The key to millennial shoppers' hearts? Craft salami.
At least that's part of the thinking behind an expensive new move by Hormel, which on Tuesday announced it will buy Columbus Craft Meats for $850 million.
Well for one, it beefs up (get it? har har har) Hormel's deli presence. Paired with Hormel's Applegate brand, the Austin-based company now has the turkeys and hams and chickens, plus salamis and other charcuterie.
In addition, Columbus Craft Meats is targeted at millennials, said CEO Joe Ennen in Tuesday's announcement.
That's become a pattern recently for Hormel, which has been adding brands and products that fit the "all-natural" and "health-conscious" labels young adult shoppers are drawn to.
Columbus meats have no artificial colors, flavors or trans fats, and everything except the honey mustard spread is gluten-free. The company is also working to ensure all the animals it gets meat from haven't been treated with antibiotics.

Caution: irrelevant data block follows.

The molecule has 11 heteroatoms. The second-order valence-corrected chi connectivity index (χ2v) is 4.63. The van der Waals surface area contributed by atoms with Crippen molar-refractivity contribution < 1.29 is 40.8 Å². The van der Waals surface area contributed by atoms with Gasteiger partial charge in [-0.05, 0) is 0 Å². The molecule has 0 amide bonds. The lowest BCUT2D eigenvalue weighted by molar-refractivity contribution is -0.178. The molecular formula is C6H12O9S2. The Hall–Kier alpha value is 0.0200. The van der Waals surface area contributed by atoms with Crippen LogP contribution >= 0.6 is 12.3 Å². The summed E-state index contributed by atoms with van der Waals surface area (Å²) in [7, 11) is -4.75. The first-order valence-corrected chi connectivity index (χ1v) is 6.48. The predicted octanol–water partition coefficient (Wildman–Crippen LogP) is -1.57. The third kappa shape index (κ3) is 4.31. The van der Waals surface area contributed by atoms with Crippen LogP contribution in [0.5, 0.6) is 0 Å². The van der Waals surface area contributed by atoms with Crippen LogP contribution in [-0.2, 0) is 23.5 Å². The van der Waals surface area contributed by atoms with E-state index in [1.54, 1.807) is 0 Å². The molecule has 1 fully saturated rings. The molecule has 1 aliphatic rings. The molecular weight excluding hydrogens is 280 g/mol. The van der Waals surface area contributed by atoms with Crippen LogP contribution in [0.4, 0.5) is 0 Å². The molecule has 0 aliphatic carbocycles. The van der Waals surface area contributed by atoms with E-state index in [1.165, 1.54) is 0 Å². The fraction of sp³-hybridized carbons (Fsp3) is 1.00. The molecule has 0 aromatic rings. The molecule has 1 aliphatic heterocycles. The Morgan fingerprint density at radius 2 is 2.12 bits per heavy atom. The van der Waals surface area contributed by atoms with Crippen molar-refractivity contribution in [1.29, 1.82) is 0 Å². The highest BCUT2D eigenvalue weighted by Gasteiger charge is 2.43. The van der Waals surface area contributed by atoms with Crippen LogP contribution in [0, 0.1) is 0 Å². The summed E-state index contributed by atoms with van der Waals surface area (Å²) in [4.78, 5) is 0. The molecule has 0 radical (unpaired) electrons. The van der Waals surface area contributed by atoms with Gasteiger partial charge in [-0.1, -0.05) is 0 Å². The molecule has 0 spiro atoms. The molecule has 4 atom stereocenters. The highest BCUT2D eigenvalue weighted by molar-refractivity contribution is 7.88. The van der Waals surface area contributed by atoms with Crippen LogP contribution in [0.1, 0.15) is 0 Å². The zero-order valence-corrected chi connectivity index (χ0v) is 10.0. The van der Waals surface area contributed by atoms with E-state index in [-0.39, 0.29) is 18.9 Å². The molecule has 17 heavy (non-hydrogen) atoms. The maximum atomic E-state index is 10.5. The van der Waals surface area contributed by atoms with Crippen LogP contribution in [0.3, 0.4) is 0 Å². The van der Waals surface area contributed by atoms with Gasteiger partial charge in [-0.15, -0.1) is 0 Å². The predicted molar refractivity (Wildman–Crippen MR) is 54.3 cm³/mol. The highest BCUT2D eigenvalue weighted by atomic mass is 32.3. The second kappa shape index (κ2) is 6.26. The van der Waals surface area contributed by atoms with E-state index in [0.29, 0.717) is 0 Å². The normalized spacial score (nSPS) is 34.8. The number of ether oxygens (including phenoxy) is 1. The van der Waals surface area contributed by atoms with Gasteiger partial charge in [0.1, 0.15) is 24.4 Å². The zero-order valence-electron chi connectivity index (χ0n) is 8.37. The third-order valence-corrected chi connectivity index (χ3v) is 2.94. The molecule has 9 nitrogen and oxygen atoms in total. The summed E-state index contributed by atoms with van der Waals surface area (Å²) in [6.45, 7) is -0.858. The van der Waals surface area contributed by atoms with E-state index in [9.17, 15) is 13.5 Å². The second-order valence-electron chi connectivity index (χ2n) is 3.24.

So yes, Hormel has the shelf staple Skippy peanut butter – but it also owns Justin's organic nut butter.
The processed (though pretty delish, based on our taste test) Spam isn't going anywhere – but the purchase of the all-natural, organic Applegate brand in 2015 gave Hormel access to a totally new type of customer.
Hormel actually owns 54 brands you have probably eaten, or at least seen in the store. Some have the Hormel name attached, others don't.
Wholly Guacamole? That's Hormel's.
Muscle Milk? Also Hormel's.
Del Fuerte, Valley Fresh, Cafe H, Di Lusso, Jennie-O ... all owned by Hormel.
And now you can add Columbus to the list.
"The deal reflects Big Food’s insatiable appetite for smaller, more premium food companies these days. Simply put, it’s easier to buy products that are marketed as natural or premium or authentic — all popular industry buzzwords these days — than it is to create them."